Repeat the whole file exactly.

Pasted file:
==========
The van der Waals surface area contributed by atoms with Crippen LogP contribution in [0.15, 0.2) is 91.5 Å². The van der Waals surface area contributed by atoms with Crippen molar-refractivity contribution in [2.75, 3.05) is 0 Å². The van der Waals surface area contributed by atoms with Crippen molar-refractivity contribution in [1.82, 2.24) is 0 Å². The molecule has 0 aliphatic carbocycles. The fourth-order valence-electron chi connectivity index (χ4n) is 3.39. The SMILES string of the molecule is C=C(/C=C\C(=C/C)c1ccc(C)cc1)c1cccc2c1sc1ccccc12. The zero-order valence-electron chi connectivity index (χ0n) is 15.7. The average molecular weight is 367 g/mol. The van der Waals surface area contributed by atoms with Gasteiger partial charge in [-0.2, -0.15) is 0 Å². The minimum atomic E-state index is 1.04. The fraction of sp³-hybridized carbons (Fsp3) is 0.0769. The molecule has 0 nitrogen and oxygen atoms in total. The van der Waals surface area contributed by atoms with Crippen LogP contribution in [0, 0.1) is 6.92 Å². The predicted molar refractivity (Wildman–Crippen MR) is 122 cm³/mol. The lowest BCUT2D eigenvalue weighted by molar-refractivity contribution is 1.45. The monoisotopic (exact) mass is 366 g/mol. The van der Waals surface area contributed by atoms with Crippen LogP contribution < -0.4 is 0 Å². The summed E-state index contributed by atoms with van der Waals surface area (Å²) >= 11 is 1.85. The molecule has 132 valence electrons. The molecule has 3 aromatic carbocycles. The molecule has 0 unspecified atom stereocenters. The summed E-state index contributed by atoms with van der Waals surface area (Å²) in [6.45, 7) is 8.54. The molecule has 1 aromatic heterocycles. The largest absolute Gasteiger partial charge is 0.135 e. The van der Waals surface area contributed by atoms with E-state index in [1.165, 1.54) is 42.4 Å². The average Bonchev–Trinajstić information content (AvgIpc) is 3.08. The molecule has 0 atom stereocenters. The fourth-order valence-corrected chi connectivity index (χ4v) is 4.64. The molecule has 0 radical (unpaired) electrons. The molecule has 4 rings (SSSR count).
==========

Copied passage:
The van der Waals surface area contributed by atoms with Crippen LogP contribution in [0.15, 0.2) is 91.5 Å². The van der Waals surface area contributed by atoms with Crippen molar-refractivity contribution in [2.75, 3.05) is 0 Å². The van der Waals surface area contributed by atoms with Crippen molar-refractivity contribution in [1.82, 2.24) is 0 Å². The molecule has 0 aliphatic carbocycles. The fourth-order valence-electron chi connectivity index (χ4n) is 3.39. The SMILES string of the molecule is C=C(/C=C\C(=C/C)c1ccc(C)cc1)c1cccc2c1sc1ccccc12. The zero-order valence-electron chi connectivity index (χ0n) is 15.7. The average molecular weight is 367 g/mol. The van der Waals surface area contributed by atoms with Gasteiger partial charge in [-0.2, -0.15) is 0 Å². The minimum atomic E-state index is 1.04. The fraction of sp³-hybridized carbons (Fsp3) is 0.0769. The molecule has 0 nitrogen and oxygen atoms in total. The van der Waals surface area contributed by atoms with Crippen LogP contribution in [0, 0.1) is 6.92 Å². The predicted molar refractivity (Wildman–Crippen MR) is 122 cm³/mol. The lowest BCUT2D eigenvalue weighted by molar-refractivity contribution is 1.45. The monoisotopic (exact) mass is 366 g/mol. The van der Waals surface area contributed by atoms with Crippen LogP contribution < -0.4 is 0 Å². The summed E-state index contributed by atoms with van der Waals surface area (Å²) >= 11 is 1.85. The molecule has 132 valence electrons. The molecule has 3 aromatic carbocycles. The molecule has 0 unspecified atom stereocenters. The summed E-state index contributed by atoms with van der Waals surface area (Å²) in [6.45, 7) is 8.54. The molecule has 1 aromatic heterocycles. The largest absolute Gasteiger partial charge is 0.135 e. The van der Waals surface area contributed by atoms with E-state index in [1.165, 1.54) is 42.4 Å². The average Bonchev–Trinajstić information content (AvgIpc) is 3.08. The molecule has 0 atom stereocenters. The fourth-order valence-corrected chi connectivity index (χ4v) is 4.64. The molecule has 0 radical (unpaired) electrons. The molecule has 4 rings (SSSR count).